Email is a quick and cost-effective communication tool that allows you to broadcast important information about subjects like Open Enrollment and other healthcare and benefits issues to your employees. But getting your people to actually engage with the messages you send them is no small feat.
While Accolade’s frontline care team can help employees understand their options and learn what healthcare plan is right for them, employers need to make their teams aware of Open Enrollment timelines in the first place, and let them know how to Ask Accolade.
The same cardinal rule that applies to external email marketing also holds for internal communications - you must “win“ your employees' attention. These tips will help you hone your internal email communication strategy to drive engagement about employee benefits and healthcare.
Your subject line is precious real estate
One of the most essential parts of any email is the subject line. It’s how recipients determine whether or not the rest of the message is relevant to them, and if they should bother opening the email at all. So, a good rule of thumb is to keep your subject lines both short enough to read quickly and interesting enough to grab a reader’s attention. Research shows that shorter subject lines, between 30 and 39 characters, increases engagement and open rates.
Subject line brevity is even more important given the prevalence of mobile devices. According to research by Litmus , an email testing service, about 46 percent of emails are opened on mobile devices like on iPhones, meaning even more limited real estate to display your subject line. Make it count!
Who’s the sender?
The average worker spends a good chunk of each day checking email - about five hours, according to a survey conducted by the software company Adobe. Despite all that checking, reading every single message that pops into their inbox isn't a top priority for most of your team – even when they’re about important topics like their healthcare plans.
So how do you convince your busy employees to read your important message? 'Sending email communications from an executive leader at the company is a great option,' says Allison Card, Senior Solutions Manager for Member Engagement and Accolade Boost, whose team optimizes emails for thousands of Accolade members every year.
After all, it's hard to ignore a message from the boss!
Stay short and sweet
Suppose your subject lines are in good shape, but the actual message doesn't inspire much engagement. The easy fix is to avoid long-winded messages.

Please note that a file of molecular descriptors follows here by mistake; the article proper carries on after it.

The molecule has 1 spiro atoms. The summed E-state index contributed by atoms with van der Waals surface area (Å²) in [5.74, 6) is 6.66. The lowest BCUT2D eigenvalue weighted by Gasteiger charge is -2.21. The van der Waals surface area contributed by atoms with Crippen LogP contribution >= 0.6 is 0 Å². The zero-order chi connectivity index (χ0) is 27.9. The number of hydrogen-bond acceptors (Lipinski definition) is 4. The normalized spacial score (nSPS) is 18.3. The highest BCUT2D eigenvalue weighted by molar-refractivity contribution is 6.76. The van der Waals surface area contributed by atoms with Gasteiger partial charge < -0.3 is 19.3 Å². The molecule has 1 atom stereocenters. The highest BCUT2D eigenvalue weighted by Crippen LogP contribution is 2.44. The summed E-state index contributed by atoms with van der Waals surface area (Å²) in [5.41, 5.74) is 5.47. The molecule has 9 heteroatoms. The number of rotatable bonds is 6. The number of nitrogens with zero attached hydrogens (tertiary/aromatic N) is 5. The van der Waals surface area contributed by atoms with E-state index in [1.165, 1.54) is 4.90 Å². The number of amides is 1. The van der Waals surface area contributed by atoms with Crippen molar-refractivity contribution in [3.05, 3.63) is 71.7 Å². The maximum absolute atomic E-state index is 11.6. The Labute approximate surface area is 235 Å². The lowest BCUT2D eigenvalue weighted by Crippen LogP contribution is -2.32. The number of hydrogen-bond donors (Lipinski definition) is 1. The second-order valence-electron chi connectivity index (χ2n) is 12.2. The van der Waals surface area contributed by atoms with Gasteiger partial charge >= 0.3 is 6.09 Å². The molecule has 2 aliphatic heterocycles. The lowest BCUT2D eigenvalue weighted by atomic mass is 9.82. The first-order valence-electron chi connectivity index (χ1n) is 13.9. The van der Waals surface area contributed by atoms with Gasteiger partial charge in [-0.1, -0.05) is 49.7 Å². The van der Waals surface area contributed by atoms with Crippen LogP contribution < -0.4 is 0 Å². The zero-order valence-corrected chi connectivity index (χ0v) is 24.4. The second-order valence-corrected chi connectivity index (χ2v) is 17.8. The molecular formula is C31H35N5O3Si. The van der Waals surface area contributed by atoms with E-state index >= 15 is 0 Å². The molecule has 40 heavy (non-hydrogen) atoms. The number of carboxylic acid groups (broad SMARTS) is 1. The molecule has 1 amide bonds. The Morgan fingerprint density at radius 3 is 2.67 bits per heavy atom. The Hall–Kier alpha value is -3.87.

Instead, keep your messages concise and to the point. Attention spans are short, and people are very busy. According to the email-efficiency service Boomerang , the sweet spot for an email is between 50 and 125 words. This message length generated healthy 51 percent engagement response rates.
Think fitting your message into 125 words is a daunting task, especially when it comes to complicated messages about healthcare that may include changes to plans or premiums? Breathe easy, it’s not a hard and fast rule! The Boomerang study also reports that messages of 500 words (about a two-minute read) still had a 44 percent engagement response.
Consider your formatting
A good rule of thumb is to follow the inverted pyramid structure. Journalists use this format to write tight and exciting copy. The same rules apply to writing emails your employees will want to read. The most crucial information – and links or other things needed to act on it - is always placed at the very beginning of the email.
“Formatting your message makes a big difference,“ says Card. “Headlines will make it easier for readers to skim through the email and find the information that’s relevant to them. They won’t read everything, but you can provide critical information in headings and call to action buttons to get your most important points across and provide details underneath to make it easy for employees to understand next steps.“
Besides headlines and clear, concise language, incorporating plenty of white space makes reading much easier and quicker.
Email someone who cares
Don't assume that every message will resonate with every member of your company. Certain information may interest a specific segment of your workforce, but be of little or no interest to other employees. Try to be judicious about how many emails your team sends and take care not to overwhelm your employees with messaging, which can result in them becoming checked out.
“People start to become emotionally unsubscribed when you send them an email that they don't care about,“ says Card.
Now, of course, your employees wouldn't actually unsubscribe from your list. But according to Card, “They can develop a pattern of ignoring and deleting the emails that you send them because they believe these messages aren't relevant.“
Accolade Boost drives targeted engagement and awareness about your team’s healthcare options, including third-party programs, employer benefits or clinical topics which you select based on your strategic priorities. We provide employers with the insights and content necessary to deliver high-impact programs that reach relevant members at the right time based on intelligence and defined outcomes. Examples of available Accolade Boost programs include Open Enrollment messaging, seasonal flu campaigns, and targeted activation programs with third-party telemedicine and disease management vendors.